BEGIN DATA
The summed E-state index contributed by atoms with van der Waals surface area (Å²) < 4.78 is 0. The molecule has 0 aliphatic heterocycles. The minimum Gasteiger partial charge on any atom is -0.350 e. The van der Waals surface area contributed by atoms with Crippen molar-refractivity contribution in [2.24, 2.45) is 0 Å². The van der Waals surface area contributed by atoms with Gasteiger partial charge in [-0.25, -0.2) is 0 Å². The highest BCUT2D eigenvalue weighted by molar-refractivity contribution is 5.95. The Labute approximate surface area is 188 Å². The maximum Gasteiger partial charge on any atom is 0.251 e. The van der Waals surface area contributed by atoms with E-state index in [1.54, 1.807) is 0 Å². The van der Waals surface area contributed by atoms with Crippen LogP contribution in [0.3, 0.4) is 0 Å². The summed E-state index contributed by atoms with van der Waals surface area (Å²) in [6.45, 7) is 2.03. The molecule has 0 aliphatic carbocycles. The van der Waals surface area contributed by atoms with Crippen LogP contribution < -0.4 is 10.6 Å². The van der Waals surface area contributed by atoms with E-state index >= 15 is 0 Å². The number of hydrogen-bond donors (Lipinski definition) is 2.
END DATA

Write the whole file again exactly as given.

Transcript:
The summed E-state index contributed by atoms with van der Waals surface area (Å²) < 4.78 is 0. The molecule has 0 aliphatic heterocycles. The minimum Gasteiger partial charge on any atom is -0.350 e. The van der Waals surface area contributed by atoms with Crippen molar-refractivity contribution in [2.24, 2.45) is 0 Å². The van der Waals surface area contributed by atoms with Gasteiger partial charge in [-0.25, -0.2) is 0 Å². The highest BCUT2D eigenvalue weighted by molar-refractivity contribution is 5.95. The Labute approximate surface area is 188 Å². The maximum Gasteiger partial charge on any atom is 0.251 e. The van der Waals surface area contributed by atoms with E-state index in [1.54, 1.807) is 0 Å². The van der Waals surface area contributed by atoms with Crippen LogP contribution in [0.3, 0.4) is 0 Å². The summed E-state index contributed by atoms with van der Waals surface area (Å²) in [6.45, 7) is 2.03. The molecule has 0 aliphatic carbocycles. The van der Waals surface area contributed by atoms with Crippen LogP contribution < -0.4 is 10.6 Å². The van der Waals surface area contributed by atoms with E-state index >= 15 is 0 Å². The number of hydrogen-bond donors (Lipinski definition) is 2.